Goodbye Comfort Zone, Hello Charity
Goodbye Comfort Zone, Hello Charity
I’ve always wanted to do something to raise money for charity. Something to help others. Something completely out of my comfort zone. The problem was that I’ve never known what to do. Running? I’m a terrible runner so maybe not. At school I would do anything to avoid running and always put my hand up for shot put when it came round to sports day. But what could I do and there are so many deserving charities large and small, how on earth would I choose one?
Then at the end of 2014 a friend sent me an article which told a story of the very first baby born from a successful womb transplant in Sweden. It didn’t take much research to discover that plans are being made in the UK to offer the same procedure to 5 women in 2015. In order to make this happen and continue their important research, the medical team at Queen Charlotte’s & Chelsea Hospital, Imperial College London needed to raise £500,000 with the help of the Womb Transplant UK Charity.
It seemed to me that 5 was the magic number.
5 women… 2015… £500,000…
The charity really struck a cord with me, for reasons I may go into in more detail another time, so the decision was made. As a small charity in need of help, Womb Transplant UK would be who I would choose.
But how was I going to do my bit?
I decided to follow the theme of the number 5 and found myself booking 5 charity runs for 2015, each of a distance of 5k. This would act as 5 kilometres for each woman who would eventually be chosen for the life changing transplant. My hope was to raise £500.
Why would anyone need a womb transplant?
Sadly there are many women who have had a hysterectomy due to cancer or other illnesses and 1 in 5,000 women are born with a condition called Mayer Rokitanski Kuster Hauser Syndrome (MRKH) meaning they were born without a womb.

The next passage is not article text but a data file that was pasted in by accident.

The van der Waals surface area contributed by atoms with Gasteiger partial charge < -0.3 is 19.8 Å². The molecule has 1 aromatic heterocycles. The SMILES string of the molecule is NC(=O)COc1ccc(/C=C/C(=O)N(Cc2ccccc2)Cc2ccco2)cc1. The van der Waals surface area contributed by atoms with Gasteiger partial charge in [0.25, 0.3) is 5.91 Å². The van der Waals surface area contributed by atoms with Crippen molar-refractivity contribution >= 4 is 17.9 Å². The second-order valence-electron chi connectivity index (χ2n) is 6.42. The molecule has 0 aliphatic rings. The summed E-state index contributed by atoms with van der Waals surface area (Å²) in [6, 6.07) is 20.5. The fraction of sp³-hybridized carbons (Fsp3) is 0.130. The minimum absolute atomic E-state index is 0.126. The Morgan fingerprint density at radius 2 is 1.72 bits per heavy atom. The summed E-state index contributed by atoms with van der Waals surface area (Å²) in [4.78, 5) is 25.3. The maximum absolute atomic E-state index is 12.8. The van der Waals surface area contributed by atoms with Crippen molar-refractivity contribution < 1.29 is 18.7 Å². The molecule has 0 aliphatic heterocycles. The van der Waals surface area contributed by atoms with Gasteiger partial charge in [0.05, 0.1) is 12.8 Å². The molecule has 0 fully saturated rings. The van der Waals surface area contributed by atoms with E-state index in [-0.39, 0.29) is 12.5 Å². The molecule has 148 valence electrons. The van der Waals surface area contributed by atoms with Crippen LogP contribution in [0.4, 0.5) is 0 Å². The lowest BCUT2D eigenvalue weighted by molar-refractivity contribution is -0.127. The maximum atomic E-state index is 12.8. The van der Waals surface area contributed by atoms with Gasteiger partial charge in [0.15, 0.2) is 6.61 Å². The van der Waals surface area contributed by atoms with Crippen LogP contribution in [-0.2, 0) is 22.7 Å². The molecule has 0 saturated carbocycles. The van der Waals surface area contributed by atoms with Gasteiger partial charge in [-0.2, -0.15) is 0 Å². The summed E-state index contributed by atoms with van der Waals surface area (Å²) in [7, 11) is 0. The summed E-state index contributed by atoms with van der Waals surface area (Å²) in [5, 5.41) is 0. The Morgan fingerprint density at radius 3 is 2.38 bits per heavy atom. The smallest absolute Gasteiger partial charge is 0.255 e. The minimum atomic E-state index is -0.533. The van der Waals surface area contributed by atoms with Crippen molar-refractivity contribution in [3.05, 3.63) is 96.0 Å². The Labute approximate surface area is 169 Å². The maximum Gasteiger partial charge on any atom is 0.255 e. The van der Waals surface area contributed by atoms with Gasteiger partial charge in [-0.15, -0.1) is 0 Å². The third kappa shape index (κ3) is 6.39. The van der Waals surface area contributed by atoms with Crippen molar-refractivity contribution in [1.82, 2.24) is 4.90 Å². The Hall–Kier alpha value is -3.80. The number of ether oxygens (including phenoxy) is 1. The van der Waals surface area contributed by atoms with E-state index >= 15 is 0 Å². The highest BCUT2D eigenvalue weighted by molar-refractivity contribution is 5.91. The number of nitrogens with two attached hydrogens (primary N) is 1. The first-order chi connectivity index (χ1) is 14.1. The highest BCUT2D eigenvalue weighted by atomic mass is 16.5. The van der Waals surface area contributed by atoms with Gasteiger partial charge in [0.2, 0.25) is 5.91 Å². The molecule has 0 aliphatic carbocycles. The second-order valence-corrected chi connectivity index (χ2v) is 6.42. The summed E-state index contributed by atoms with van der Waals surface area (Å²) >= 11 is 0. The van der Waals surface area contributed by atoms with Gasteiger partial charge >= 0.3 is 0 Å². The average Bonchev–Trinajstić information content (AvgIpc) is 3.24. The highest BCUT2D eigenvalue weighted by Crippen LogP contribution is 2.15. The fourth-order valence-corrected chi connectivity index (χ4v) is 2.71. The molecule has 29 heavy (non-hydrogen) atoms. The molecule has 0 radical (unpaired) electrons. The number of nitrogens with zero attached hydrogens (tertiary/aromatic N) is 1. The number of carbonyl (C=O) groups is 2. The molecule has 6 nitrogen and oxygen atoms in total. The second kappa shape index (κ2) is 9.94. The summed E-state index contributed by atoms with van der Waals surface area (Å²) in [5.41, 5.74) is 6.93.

That means that, for one reason or another, approximately 15,000 women of child bearing age in the UK have no womb. Imagine that… never knowing the joy holding your own baby in your arms.
I had to help. The runs were booked and I roped some friends in to run with me and so training began. It was awful. I couldn’t even run for a bus so what on earth was I doing? On one training run, I cried. I ran through the pain of my calves tightening up and I cried for every woman who cannot bear their own child and would make such wonderful mothers. Thankfully I haven’t cried on a run since and a kind old gentleman who was almost shuffling past me as I performed something vaguely similar to a run even told me to keep going. So that’s what I did.
Thanks to the generosity of my friends and family who are always incredibly supportive of everything I do, I have smashed my £500 target and still have 2 more runs to do.
My first official run was emotional. My 2nd was painful. The 3rd was fun. But let me tell you this… They don’t get easier! I’m still totally, utterly and completely rubbish at running! But I’m trying and I’m doing something I never thought I would.
How will my poor excuse for running help?
With the help of kind donations, Womb Transplant UK will be one step closer to their goal of developing a safe procedure to allow women to have the family they long for. 5 women will be selected to undergo this operation and donations will help give hope to these women and women of the future. One of the greatest gifts you can give!
Here’s how the generous donations will be used,
£50 – Blood test, immunosuppressant medication & swabs
£500 – Imaging (CT/MRI/Ultrasound), fertility medication, patient travel costs if outside of London
£1,000 – Egg collection, embryo transfer, hospital stay following operation & correct surgical kit.
So if you would like to follow my progress, my next run will be the ‘Autumn Shakespeare Run’ on 14th November in Coventry.
If you have found my story interesting and would like to help, please donate whatever you can by visiting my fundraising page. It really would mean the world to so many women in the UK and one day I hope that this will be a standard procedure.
Thank you, Wendy